Reducing barriers to screening
Cancer detection: HB 52 will require health-insurance plans to cover all preventive cancer screenings and tests that are consistent with nationally recognized clinical practice guidelines without requiring patients to pay any cost-sharing requirements, including a deductible charge for the services.
The sponsor, Rep. Deanna Frazier Gordon, a Republican from Richmond, told Kentucky Health News in February that the cost for screenings is often a barrier for people who often don’t get screened because they don’t have symptoms.
HB 115 will eliminate co-payments and cost-sharing requirements for high-risk individuals who need follow-up diagnostic imaging to rule out breast cancer. Currently, screening mammograms are covered by insurance, but follow-up exams are often not.
‚ÄúThousands of Kentuckians require diagnostic and supplemental breast imaging every year, yet many forgo them due to out-of-pocket costs. Not any more,”¬†¬†Molly Guthrie, vice president of policy and advocacy at the breast-cancer foundation¬†Susan G. Komen, said in a¬†news release. “This life-saving legislation means they will now receive the breast imaging they require, leading to an earlier breast cancer diagnosis and often better health outcomes.”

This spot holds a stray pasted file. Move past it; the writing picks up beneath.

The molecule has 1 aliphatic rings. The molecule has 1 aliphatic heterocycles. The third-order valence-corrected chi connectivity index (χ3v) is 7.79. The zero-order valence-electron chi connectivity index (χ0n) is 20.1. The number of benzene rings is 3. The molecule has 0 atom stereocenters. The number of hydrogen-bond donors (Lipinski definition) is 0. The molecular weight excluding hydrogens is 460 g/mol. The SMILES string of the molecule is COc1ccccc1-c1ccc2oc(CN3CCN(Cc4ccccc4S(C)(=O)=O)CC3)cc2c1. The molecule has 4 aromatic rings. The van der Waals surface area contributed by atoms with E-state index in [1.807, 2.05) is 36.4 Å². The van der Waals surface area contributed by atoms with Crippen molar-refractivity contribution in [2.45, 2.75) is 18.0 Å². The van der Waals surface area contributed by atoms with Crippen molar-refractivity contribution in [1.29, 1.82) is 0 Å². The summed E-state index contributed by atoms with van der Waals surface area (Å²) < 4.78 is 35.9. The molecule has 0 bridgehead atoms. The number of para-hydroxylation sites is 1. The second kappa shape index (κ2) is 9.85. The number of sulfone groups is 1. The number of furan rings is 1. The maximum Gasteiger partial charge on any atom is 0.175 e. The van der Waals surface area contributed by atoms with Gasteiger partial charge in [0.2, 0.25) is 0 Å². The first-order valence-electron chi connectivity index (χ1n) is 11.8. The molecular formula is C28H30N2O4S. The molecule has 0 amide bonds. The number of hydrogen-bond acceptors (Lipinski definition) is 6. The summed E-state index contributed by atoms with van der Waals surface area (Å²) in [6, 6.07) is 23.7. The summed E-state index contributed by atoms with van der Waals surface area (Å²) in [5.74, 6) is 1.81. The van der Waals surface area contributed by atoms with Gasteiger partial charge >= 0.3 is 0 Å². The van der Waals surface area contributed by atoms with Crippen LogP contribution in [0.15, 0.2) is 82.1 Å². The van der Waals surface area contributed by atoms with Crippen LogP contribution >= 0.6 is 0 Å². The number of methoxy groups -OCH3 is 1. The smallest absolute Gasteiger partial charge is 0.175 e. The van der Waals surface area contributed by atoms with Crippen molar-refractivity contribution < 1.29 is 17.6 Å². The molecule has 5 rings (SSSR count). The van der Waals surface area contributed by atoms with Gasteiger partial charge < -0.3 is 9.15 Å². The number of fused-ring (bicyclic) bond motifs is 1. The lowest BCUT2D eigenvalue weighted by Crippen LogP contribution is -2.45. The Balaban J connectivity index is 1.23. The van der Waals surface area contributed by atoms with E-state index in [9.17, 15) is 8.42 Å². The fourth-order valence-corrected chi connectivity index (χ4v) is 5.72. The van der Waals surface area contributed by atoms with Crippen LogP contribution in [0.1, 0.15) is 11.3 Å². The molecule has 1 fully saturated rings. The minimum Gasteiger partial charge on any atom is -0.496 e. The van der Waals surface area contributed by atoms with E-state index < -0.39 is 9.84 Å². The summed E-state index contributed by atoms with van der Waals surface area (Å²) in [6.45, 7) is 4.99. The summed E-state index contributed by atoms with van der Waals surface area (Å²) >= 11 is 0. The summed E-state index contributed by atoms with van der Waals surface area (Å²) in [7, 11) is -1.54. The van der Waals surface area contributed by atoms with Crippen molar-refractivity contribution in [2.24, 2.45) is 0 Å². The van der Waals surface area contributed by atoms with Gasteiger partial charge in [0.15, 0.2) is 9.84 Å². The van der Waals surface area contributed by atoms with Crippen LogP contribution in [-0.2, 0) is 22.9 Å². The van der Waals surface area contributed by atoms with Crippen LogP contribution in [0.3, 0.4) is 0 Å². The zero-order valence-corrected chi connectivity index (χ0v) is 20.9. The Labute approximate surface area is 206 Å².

Vaccines and drugs
Vaccinations:¬†HB 274¬†will allow Kentucky pharmacists to order and administer vaccinations to children as young as 5. The state’s routine vaccination rates for kindergarteners¬†remain¬†below pre-pandemic levels.
Pseudoephedrine: HB 386 will raise the annual purchase limits on pseudoephedrine to help people with chronic allergies legally obtain enough of the medication to meet their needs. The bill changes the current 24-gram annual limit to an 86.4 grams, and remove the limit on the number of packages per transaction, said sponsor Robert Duvall, R-Bowling Green.